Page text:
Maybe they wanted to do away with the Greek name. The irony would be that Istanbul is also from a Greek etymology (it derives from a phrase that more or less means "this way to the city").
+1
Level 59
Sep 11, 2015
It's sad how many people don't know that the HMS Endeavour was Cook's ship. But then again, I live in Australia.
+1
Level 72
Nov 27, 2018
To be completely honest, I would have known that fact, but I had never heard of Bligh or his ship, and baselessly assumed that "Bligh" was a nautical term and therefore I had no chance whatsoever of getting the question correct.
+1
Level 78
Dec 9, 2018
Read Mutiny on the Bounty or watch the film sometime - I like the 1960s remake with Marlon Brando and Trevor Howard, but the old one with Clark Gable is great, too.
+2
Level 76
Jan 10, 2021
My favorite is the least-known 1984 version, with Anthony Hopkins and Mel Gibson.
+1
Level 58
Dec 9, 2018
There is a quiz on here somewhere about who captains the ship. There's quite a few.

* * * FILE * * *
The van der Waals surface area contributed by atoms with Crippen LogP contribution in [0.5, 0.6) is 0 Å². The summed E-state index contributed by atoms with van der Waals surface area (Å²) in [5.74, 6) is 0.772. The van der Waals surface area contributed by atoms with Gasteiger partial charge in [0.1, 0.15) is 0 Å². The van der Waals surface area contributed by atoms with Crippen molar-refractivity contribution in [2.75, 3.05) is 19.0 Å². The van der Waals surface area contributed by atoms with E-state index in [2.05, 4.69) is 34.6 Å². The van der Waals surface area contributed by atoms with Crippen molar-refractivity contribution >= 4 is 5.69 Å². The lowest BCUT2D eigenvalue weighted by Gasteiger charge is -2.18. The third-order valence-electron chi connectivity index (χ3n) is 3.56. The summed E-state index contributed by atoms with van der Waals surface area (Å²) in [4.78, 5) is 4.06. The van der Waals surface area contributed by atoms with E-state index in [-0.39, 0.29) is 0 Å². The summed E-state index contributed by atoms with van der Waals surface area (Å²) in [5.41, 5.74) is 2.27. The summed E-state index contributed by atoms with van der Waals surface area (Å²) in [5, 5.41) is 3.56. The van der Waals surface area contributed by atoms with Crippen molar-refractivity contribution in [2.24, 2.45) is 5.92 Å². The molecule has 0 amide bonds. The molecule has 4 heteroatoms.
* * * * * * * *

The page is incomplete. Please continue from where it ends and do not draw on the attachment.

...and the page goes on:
+1
Level 46
Dec 10, 2018
I don't know why, but I first thought of Woodes Rogers for the Endeavour. But now I have no idea whether or not he actually captained a ship of that name. Why did I think of him ?
+1
Level 44
Jan 24, 2019
Assassin's Creed - the pirate version?
+1
Level 67
Apr 22, 2021
I only got that because I watched a video about Captain Cook a few days ago!
+1
Level 47
Dec 18, 2015
doge was also used instead of duce
+1
Level 58
Dec 9, 2018
I always heard el duce. Finally put in duce.
+6
Level 58
Dec 9, 2018
Doge is a different term that refers to Medieval and Renaissance rulers of various Italian city-states, most notably Venice.
+1
Level 76
Jan 10, 2021
And 'el' is used in Spanish, while 'il' is correct in Italian.
+2
Level 60
Jan 28, 2016
Why in God's name are you comparing Shakespeare to Thatcher? Because they're British? Give the man a break.
+14
Level 84
Jan 28, 2016
Shakespeare is not being compared to Thatcher, they just both happen to have nicknames.
+1
Level 56
Jan 29, 2016
Bard just mean poet. For it to be Shakespeare's nickname it would have to be 'bard of Avon'.
+6
Level 61
Feb 3, 2016
He's commonly known as "The Bard" which is what the quiz is asking for. This isn't complicated.
+13
Level ∞
Jan 5, 2021
As a person who studies fallacies, can I just mention how much I absolutely loath this argument?

Here's an example.

Politician #1: "Martin Luther King had a dream that one day people wouldn't be judged by their race. I'd like to help make that dream a reality."

Politician #2: "I can't believe my opponent is comparing himself to Martin Luther King."